Professionally trained chef and owner of Food Lover's Odyssey Vacations. Sharing my love for the food, wine and culture of Italy and France with travelers since 2009.Read More
I say Italian cheese. What cheese comes to mind? Parmigiano Regiano, mozzarella and ricotta might be three of the handful of Italian cheeses that are household names, but Italy actually makes over 200 cheeses. Like the rest of the food products in the bel paese, cheesemaking is just as regional.
Tasting the local cheeses in Italy is a treat I enjoy in each region I visit. Experiencing the making of some of these cheeses and tasting them, only seconds after they’ve been made, is a truly special experience. One I got to do during my recent trip to Salento.
Ylenia and Claudia took me to Azienda Padulano in the Salento countryside, just outside of Lecce. Luciano took us on a tour of his cheese-making facilities, where they make a variety of cow’s milk cheeses. During our tour of the land, we saw the cow’s, lounging in the field and some being fed. We also toured the pasture and milking facilities. As Luciano explained the entire procedure, he spoke passionately about the cows, the pasture, the milking process, and reminisced about when his grandfather made cheese.
After our tour, we had a special cheesemaking demonstration of some of Padulano’s fresh cheeses: giuncata, primo sale and ricotta. Giuncata and primo sale are two fresh Salentino cheeses that are similar in tastes. Made with fresh milk curds, the primo sale (pree-moh sah-lay) is placed in traditional cheese baskets right after the cheesemaking process, in order to drain off any excess liquid. The giuncata (joon-kah-tah), made with the same fresh milk curds, is tightly wrapped in dried giunchi (rush branches). This cheese, which gets its name from the giunchi in which it’s wrapped, takes on the shape of its wrapping.
The first step in the process is to separate the milk into curds and whey. Rennet (caglio in Italian), an enzyme coming from an animal’s stomach, (Padulano uses rennet from lambs) is added to the milk to curdle the milk and separate the curds and whey. Heating the mixture, they stirred the milk as it separated. They then poured the mixture through a strainer to drain off the whey.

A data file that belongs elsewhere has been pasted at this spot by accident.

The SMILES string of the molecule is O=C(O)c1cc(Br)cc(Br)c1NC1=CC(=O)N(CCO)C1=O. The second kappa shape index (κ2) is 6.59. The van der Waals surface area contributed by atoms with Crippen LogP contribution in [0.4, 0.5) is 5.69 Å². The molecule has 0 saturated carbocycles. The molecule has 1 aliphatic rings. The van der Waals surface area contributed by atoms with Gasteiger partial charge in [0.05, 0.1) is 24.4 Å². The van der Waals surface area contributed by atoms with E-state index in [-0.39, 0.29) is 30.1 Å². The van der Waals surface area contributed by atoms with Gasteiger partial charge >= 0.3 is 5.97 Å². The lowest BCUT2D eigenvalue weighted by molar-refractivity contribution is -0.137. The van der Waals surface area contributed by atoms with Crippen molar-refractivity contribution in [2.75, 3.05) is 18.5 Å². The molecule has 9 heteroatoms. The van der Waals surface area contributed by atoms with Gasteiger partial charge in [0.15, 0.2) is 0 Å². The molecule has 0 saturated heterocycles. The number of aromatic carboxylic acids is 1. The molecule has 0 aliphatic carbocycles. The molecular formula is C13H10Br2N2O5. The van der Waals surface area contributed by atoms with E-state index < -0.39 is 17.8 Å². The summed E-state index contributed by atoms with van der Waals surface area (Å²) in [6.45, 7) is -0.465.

They placed the curds into a cheese basket to let the remaining whey run out, leaving us with a dense fresh cheese. The texture was a little firmer than cream cheese.
Giuncata wrapped in Giunchi and then Being Unwrapped
For the giuncata, they placed the curds onto the dried rush leaves and wrapped it tightly, securing it with rubber bands. Once almost all the liquid drained from the cheese, they unwrapped it from the giunchi.
While letting both these cheeses rest, they moved onto ricotta making. Using the whey that remained and recooking it (ricotta in Italian literally means re-cooked). They added salt, and a little more milk, and reheated the whey to around 85 C. The cheesemaker told me the ending temperature depended mainly on the acidity of the milk.
Still slightly warm, and only seconds after it had been made, we got to taste the creamy ricotta at its freshest.
Azienda Padulano makes a wide range of cheeses, including mozzarella, burrata, provolone, and aged cheeses. Luciano brought out a few of the aged cheeses for us to try, along with his superb yogurt. The yogurt was all natural, so pure and creamy with just a touch of tanginess, that now I can’t eat any other yogurt.
All these cheeses were delicious on their own. Being the pastry person that I am, I have visions of the creamy cheese dessert I’ll be making on my next trip to Salento, using some of the fresh Azienda Padulano cheese and their yogurt!
They packaged all the freshly made cheese up for us, and it was part of our lunch at Masseria L’Astore later in the day. During our lunch, I also tried another regional cheese, ricotta forte (meaning strong ricotta). This sounds like an oxymoron at first. How could something so mild and creamy be strong, right? Well, think again. They basically let the ricotta sour, under controlled conditions. Leaving you with something stronger than sour cream, as stinky as the stinkiest of French cheeses, and with a sourness that can be tongue numbing and face curling, if you’re not careful.
Spread a VERY thin layer of ricotta forte on bread or crostini and its sourness blends nicely with the bread. Place a whopping American-sized dollop on top of the bread, and the cheese will have your face more twisted and contorted than a mouthful of those sour gummy candies ever could.
me in Puglia in 2013! For this food lover’s culinary tour, we’ll be
cooking with our beautiful Italian mamme
and professional chefs and also eating and exploring our way through
the region. There are four tour dates available from which
to choose! For tour details, check out this page: Culinary Tours in Puglia 2013!
***Early booking discount: Book and pay by check by January 31, 2013 and receive a $200 discount off the tour price.****
Tour of Masseria L’Astore and a Frantoio Ipogeo in Salento
Lunch Salento Style at Cantine Menhir
The Art of Making Pasta by Hand: A Pugliese Pasta Lesson with Nonna Vata
A Tour of Lecce – The Baroque Beauty in Puglia
The Pastries of Lecce with Pastry Chef Luca Capilungo
Pugliese Pasta: Handmade Sagne Ncannulate with Schiattariciati Sauce
Classic Salentino Cuisine Reinvented at Sette di Sette in Lecce
The Dish from Puglia: Friselle with Tomatoes
The Dish from Puglia: Ricci di Mare (sea urchins) from Porto Badisco
The Dish from Lecce: Rustico Leccese